What is the role of grandparents of grandchildren with cancer?
During the child’s treatment, grandparents can be heavily involved in providing intangible (e.g. emotional) and tangible (e.g. parental respite, childcare) support. This involvement can lead to increased family closeness and can heighten grandparents’ emotional bonds with the sick child and their siblings.
However grandparents may also harbour their own concerns and fears, many of which remain unshared. Grandparents can believe that their own distress is illegitimate in the context of parent’s and sibling’s distress. Despite putting their own lives on hold during the child’s treatment, grandparents may feel ignored by the child’s healthcare team and receive little targeted information or psychosocial support.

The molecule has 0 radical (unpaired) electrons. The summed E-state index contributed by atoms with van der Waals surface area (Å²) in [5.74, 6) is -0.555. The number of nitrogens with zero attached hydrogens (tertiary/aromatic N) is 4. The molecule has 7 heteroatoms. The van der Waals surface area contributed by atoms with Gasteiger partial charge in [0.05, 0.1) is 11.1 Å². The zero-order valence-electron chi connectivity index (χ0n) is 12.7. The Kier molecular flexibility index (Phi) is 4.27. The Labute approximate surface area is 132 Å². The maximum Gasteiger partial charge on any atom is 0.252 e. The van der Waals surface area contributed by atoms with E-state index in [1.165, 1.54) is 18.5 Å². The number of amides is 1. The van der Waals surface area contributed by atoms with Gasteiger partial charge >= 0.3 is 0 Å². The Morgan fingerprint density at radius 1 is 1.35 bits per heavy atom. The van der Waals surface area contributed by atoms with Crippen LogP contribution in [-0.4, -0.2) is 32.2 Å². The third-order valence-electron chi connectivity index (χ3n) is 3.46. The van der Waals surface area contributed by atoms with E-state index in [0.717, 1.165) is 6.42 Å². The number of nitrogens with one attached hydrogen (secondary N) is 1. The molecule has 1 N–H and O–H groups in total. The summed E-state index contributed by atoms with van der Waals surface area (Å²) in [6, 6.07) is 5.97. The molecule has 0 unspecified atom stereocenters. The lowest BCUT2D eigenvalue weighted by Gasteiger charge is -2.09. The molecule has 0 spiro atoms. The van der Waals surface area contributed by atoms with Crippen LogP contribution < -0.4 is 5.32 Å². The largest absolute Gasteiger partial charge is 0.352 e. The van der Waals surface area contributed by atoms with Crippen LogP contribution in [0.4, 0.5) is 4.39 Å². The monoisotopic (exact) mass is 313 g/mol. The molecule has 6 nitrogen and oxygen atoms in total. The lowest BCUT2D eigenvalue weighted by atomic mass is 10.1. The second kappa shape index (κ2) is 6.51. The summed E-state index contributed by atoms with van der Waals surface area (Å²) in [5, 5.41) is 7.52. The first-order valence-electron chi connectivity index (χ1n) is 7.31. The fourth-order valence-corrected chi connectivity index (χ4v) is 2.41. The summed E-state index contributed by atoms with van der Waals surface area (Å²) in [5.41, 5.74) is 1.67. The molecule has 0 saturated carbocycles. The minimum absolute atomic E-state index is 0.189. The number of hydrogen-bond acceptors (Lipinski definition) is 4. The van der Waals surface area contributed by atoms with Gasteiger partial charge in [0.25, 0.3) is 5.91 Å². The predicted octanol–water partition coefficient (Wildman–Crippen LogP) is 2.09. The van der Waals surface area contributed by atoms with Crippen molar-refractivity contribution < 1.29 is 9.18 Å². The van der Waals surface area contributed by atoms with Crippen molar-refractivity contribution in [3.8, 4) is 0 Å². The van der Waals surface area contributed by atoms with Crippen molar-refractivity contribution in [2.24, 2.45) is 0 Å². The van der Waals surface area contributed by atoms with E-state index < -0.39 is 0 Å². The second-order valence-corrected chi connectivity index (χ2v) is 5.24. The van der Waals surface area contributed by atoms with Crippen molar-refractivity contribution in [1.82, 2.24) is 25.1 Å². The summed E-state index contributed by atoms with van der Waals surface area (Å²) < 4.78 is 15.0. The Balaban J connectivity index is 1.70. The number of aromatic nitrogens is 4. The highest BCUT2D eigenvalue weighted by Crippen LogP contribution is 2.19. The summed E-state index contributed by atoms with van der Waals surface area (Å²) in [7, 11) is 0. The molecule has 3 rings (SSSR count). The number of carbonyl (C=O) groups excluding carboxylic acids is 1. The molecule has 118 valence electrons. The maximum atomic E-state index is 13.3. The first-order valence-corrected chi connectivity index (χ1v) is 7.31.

What did this study aim to achieve?
Our grandparent study aimed to assess the extent of distress grandparents experience when their grandchild is diagnosed with cancer.
We also aimed to assess their need for information, use of support services and/or the barriers they experience when trying to access support.
How was this study supported?
A Guide for Grandparents of Children with Cancer
The Grandparent study enables us to develop an e-book for grandparents of children with cancer. You can access the e-book and other information and resources for grandparents of children with cancer on the RedKite website.
If you have any further questions about the results from this study or the e-book, please contact Prof Claire Wakefield: firstname.lastname@example.org